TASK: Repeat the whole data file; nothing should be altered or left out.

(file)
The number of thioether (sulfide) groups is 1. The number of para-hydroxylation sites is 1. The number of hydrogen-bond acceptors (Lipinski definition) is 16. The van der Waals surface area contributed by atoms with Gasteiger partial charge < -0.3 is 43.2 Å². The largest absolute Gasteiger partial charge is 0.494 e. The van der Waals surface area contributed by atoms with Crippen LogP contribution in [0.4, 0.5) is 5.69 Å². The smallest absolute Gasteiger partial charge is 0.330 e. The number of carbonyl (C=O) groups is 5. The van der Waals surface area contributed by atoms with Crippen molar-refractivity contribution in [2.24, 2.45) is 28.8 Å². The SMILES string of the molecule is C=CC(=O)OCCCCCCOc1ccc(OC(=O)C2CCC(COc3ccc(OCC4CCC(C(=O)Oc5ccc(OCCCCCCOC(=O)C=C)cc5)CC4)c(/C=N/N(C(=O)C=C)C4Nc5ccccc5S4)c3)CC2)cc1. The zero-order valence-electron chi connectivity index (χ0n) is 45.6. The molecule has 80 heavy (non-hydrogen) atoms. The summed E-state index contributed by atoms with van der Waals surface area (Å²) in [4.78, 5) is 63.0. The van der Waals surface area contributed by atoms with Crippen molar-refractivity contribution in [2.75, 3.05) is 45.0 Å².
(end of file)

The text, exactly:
The number of thioether (sulfide) groups is 1. The number of para-hydroxylation sites is 1. The number of hydrogen-bond acceptors (Lipinski definition) is 16. The van der Waals surface area contributed by atoms with Gasteiger partial charge < -0.3 is 43.2 Å². The largest absolute Gasteiger partial charge is 0.494 e. The van der Waals surface area contributed by atoms with Crippen LogP contribution in [0.4, 0.5) is 5.69 Å². The smallest absolute Gasteiger partial charge is 0.330 e. The number of carbonyl (C=O) groups is 5. The van der Waals surface area contributed by atoms with Crippen molar-refractivity contribution in [2.24, 2.45) is 28.8 Å². The SMILES string of the molecule is C=CC(=O)OCCCCCCOc1ccc(OC(=O)C2CCC(COc3ccc(OCC4CCC(C(=O)Oc5ccc(OCCCCCCOC(=O)C=C)cc5)CC4)c(/C=N/N(C(=O)C=C)C4Nc5ccccc5S4)c3)CC2)cc1. The zero-order valence-electron chi connectivity index (χ0n) is 45.6. The molecule has 80 heavy (non-hydrogen) atoms. The summed E-state index contributed by atoms with van der Waals surface area (Å²) in [4.78, 5) is 63.0. The van der Waals surface area contributed by atoms with Crippen molar-refractivity contribution in [2.75, 3.05) is 45.0 Å².